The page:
Mild cognitive impairment

Effect of education on the verbal and nonverbal tasks performance decline

Konstantinos Vadikolias, Anna Tsiakiri-Vatamidis, Grigorios Tripsianis, Georgios Tsivgoulis, Panagiotis Ioannidis, Aspasia Serdari, John Heliopoulos, Miltos Livaditis, Charitomeni Piperidou

Research output: Contribution to journalArticle

10 Citations (Scopus)

Abstract

We sought to longitudinally evaluate the potential association of educational level with performance on verbal and nonverbal tasks in individuals with mild cognitive impairment (MCI). We evaluated patients with MCI, age >50years, no medication intake, absent vascular risk factors, and no lesions on brain magnetic resonance imaging (MRI). Each patient underwent a clinical assessment packet and a series of neuropsychological tests of the language and constructional praxis subtests of Cambridge Cognitive Examination (CAMGOG) and the Boston naming test (BNT), at baseline, 6months, and 12months. Educational levels were defined taking into account the total years of education, the school level, and diplomas. MCI patients with low education level showed a stepwise reduction in scores of naming objects (NO; P further investigation=0.009), definition (DF; P=0.012), language (LT; P=0.021), constructional praxis (CD; P=0.022), confrontation naming skills (BXB; P=0.033), phonemic help (BFB; P=0.041), and BNT (P=0.002). Analysis of covariance, controlling for baseline scores, showed that education was associated with NO score (P=0.002), DF score (P=0.005), LT (P=0.008), CD score (P=0.008), BXB score (44.36±1.84, P=0.0001), BFB (P=0.022), and BNT (P=0.004). Our findings indicate that education appeared to affect verbal and nonverbal task performance in MCI patients. Despite the fact that higher educated patients are more acquainted with the tasks, slower deterioration in consecutive follow-up examinations could be explained by the cognitive reserve theory. The potential association of this protective effect with delayed onset of symptoms deserves further investigation.

Original languageEnglish (US)
Pages (from-to)620-627
Number of pages8
JournalBrain and Behavior
Volume2
Issue number5
DOIs
StatePublished - Sep 1 2012
Externally publishedYes

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Task Performance and Analysis
Education
Language
Cognitive Reserve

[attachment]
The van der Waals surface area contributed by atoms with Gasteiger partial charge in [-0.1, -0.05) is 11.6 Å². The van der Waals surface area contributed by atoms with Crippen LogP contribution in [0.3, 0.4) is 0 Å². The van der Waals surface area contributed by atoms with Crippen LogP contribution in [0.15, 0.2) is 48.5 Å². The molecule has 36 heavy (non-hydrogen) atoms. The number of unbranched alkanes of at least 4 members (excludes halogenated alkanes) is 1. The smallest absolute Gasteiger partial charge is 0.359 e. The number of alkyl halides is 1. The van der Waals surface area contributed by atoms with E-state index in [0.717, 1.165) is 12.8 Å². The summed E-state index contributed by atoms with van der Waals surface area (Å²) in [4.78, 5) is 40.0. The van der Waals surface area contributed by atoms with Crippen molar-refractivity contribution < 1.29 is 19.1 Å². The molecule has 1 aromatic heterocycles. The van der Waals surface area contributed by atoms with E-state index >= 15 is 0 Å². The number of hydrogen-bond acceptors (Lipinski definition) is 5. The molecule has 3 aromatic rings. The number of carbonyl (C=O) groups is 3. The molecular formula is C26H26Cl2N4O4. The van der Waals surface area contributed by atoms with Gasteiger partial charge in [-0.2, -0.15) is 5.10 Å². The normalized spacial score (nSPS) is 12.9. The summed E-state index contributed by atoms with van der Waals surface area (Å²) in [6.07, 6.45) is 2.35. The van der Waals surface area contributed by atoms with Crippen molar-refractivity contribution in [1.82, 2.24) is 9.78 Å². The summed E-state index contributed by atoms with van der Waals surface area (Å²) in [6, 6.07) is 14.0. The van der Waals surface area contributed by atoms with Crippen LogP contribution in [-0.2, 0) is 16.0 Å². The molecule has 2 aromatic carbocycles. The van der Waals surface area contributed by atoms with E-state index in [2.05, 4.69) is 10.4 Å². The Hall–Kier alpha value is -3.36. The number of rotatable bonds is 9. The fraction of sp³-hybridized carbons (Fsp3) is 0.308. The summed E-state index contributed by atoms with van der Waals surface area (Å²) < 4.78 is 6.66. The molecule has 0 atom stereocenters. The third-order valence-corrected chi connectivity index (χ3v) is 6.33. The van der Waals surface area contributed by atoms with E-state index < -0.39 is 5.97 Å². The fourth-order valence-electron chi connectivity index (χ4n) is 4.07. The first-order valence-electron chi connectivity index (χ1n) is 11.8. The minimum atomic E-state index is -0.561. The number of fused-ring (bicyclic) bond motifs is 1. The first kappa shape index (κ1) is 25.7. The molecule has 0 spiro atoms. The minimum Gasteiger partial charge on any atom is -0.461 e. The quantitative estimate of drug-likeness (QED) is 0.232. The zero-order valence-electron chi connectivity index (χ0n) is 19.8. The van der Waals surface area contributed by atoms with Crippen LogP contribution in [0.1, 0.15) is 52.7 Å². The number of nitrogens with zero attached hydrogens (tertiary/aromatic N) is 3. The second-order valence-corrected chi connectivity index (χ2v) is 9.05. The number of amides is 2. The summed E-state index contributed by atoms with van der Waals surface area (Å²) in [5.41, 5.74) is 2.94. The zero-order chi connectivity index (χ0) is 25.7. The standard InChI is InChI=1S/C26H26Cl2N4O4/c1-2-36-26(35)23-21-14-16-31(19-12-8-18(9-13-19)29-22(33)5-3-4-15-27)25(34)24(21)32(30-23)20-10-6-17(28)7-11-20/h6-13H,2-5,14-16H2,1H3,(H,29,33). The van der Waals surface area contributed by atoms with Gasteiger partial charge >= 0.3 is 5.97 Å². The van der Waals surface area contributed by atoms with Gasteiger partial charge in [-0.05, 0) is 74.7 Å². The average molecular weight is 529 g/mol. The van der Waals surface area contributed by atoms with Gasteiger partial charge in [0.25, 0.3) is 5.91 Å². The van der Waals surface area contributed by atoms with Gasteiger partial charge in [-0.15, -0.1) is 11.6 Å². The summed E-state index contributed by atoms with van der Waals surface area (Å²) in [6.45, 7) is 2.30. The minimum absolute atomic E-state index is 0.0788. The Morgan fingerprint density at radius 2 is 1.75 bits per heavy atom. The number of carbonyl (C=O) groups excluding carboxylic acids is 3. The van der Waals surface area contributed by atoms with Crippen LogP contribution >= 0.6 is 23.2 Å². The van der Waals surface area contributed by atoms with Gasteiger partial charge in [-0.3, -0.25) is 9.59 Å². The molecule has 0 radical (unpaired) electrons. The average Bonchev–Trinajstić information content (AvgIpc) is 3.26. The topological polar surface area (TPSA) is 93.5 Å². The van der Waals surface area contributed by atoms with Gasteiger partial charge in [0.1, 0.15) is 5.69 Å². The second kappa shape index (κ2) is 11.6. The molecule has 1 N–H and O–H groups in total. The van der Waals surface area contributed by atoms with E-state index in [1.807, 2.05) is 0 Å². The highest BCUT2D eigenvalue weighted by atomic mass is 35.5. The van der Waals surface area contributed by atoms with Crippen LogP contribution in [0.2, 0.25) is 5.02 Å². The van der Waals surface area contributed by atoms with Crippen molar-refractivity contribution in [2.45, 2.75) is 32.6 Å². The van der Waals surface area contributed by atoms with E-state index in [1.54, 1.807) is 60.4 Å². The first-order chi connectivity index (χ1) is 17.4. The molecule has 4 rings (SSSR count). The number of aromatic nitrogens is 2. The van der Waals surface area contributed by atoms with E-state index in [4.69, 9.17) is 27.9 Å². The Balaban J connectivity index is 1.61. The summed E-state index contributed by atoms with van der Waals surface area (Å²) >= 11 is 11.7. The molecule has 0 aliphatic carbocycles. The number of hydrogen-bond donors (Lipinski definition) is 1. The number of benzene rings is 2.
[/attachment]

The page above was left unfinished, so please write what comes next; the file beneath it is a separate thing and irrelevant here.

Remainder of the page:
Neuropsychological Tests
Magnetic Resonance Imaging
Cognitive Dysfunction
Brain

All Science Journal Classification (ASJC) codes

  • Behavioral Neuroscience

Cite this

Vadikolias, K., Tsiakiri-Vatamidis, A., Tripsianis, G., Tsivgoulis, G., Ioannidis, P., Serdari, A., ... Piperidou, C. (2012). Mild cognitive impairment: Effect of education on the verbal and nonverbal tasks performance decline. Brain and Behavior, 2(5), 620-627. https://doi.org/10.1002/brb3.88

Mild cognitive impairment : Effect of education on the verbal and nonverbal tasks performance decline. / Vadikolias, Konstantinos; Tsiakiri-Vatamidis, Anna; Tripsianis, Grigorios; Tsivgoulis, Georgios; Ioannidis, Panagiotis; Serdari, Aspasia; Heliopoulos, John; Livaditis, Miltos; Piperidou, Charitomeni.

In: Brain and Behavior, Vol. 2, No. 5, 01.09.2012, p. 620-627.

Research output: Contribution to journalArticle

Vadikolias, K, Tsiakiri-Vatamidis, A, Tripsianis, G, Tsivgoulis, G, Ioannidis, P, Serdari, A, Heliopoulos, J, Livaditis, M & Piperidou, C 2012, 'Mild cognitive impairment: Effect of education on the verbal and nonverbal tasks performance decline', Brain and Behavior, vol. 2, no. 5, pp. 620-627. https://doi.org/10.1002/brb3.88
Vadikolias K, Tsiakiri-Vatamidis A, Tripsianis G, Tsivgoulis G, Ioannidis P, Serdari A et al. Mild cognitive impairment: Effect of education on the verbal and nonverbal tasks performance decline. Brain and Behavior. 2012 Sep 1;2(5):620-627. https://doi.org/10.1002/brb3.88
Vadikolias, Konstantinos ; Tsiakiri-Vatamidis, Anna ; Tripsianis, Grigorios ; Tsivgoulis, Georgios ; Ioannidis, Panagiotis ; Serdari, Aspasia ; Heliopoulos, John ; Livaditis, Miltos ; Piperidou, Charitomeni. / Mild cognitive impairment : Effect of education on the verbal and nonverbal tasks performance decline. In: Brain and Behavior. 2012 ; Vol. 2, No. 5. pp. 620-627.
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